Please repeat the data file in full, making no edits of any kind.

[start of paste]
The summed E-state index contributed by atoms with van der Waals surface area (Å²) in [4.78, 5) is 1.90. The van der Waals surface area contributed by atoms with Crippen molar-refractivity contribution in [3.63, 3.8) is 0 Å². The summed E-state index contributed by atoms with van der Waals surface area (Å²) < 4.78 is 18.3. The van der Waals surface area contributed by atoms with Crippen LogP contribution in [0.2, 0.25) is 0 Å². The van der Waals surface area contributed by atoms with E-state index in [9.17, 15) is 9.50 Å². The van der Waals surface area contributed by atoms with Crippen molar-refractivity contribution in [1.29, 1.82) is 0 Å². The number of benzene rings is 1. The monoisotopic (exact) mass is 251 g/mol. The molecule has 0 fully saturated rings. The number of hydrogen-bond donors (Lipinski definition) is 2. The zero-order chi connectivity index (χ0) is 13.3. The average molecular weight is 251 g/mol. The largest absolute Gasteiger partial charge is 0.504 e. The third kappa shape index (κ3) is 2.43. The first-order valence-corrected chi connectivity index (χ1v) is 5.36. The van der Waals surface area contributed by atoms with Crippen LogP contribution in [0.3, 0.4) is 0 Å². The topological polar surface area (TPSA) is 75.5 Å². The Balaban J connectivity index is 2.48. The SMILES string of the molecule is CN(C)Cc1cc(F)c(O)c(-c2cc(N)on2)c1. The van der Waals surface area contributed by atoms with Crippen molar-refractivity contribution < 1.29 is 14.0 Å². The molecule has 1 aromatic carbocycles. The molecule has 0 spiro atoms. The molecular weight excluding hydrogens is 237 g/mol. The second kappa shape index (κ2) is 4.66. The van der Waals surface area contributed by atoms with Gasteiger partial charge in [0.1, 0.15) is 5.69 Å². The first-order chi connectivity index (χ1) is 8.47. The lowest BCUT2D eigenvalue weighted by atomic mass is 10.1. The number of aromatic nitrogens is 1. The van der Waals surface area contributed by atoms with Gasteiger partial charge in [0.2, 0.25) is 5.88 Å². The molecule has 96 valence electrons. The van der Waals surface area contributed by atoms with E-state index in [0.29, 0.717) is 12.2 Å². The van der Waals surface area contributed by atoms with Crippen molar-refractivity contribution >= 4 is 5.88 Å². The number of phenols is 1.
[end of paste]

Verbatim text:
The summed E-state index contributed by atoms with van der Waals surface area (Å²) in [4.78, 5) is 1.90. The van der Waals surface area contributed by atoms with Crippen molar-refractivity contribution in [3.63, 3.8) is 0 Å². The summed E-state index contributed by atoms with van der Waals surface area (Å²) < 4.78 is 18.3. The van der Waals surface area contributed by atoms with Crippen LogP contribution in [0.2, 0.25) is 0 Å². The van der Waals surface area contributed by atoms with E-state index in [9.17, 15) is 9.50 Å². The van der Waals surface area contributed by atoms with Crippen molar-refractivity contribution in [1.29, 1.82) is 0 Å². The number of benzene rings is 1. The monoisotopic (exact) mass is 251 g/mol. The molecule has 0 fully saturated rings. The number of hydrogen-bond donors (Lipinski definition) is 2. The zero-order chi connectivity index (χ0) is 13.3. The average molecular weight is 251 g/mol. The largest absolute Gasteiger partial charge is 0.504 e. The third kappa shape index (κ3) is 2.43. The first-order valence-corrected chi connectivity index (χ1v) is 5.36. The van der Waals surface area contributed by atoms with Crippen LogP contribution in [0.3, 0.4) is 0 Å². The topological polar surface area (TPSA) is 75.5 Å². The Balaban J connectivity index is 2.48. The SMILES string of the molecule is CN(C)Cc1cc(F)c(O)c(-c2cc(N)on2)c1. The van der Waals surface area contributed by atoms with Crippen molar-refractivity contribution < 1.29 is 14.0 Å². The molecule has 1 aromatic carbocycles. The molecule has 0 spiro atoms. The molecular weight excluding hydrogens is 237 g/mol. The second kappa shape index (κ2) is 4.66. The van der Waals surface area contributed by atoms with Gasteiger partial charge in [0.1, 0.15) is 5.69 Å². The first-order chi connectivity index (χ1) is 8.47. The lowest BCUT2D eigenvalue weighted by atomic mass is 10.1. The number of aromatic nitrogens is 1. The van der Waals surface area contributed by atoms with Gasteiger partial charge in [0.2, 0.25) is 5.88 Å². The molecule has 96 valence electrons. The van der Waals surface area contributed by atoms with E-state index in [0.29, 0.717) is 12.2 Å². The van der Waals surface area contributed by atoms with Crippen molar-refractivity contribution >= 4 is 5.88 Å². The number of phenols is 1.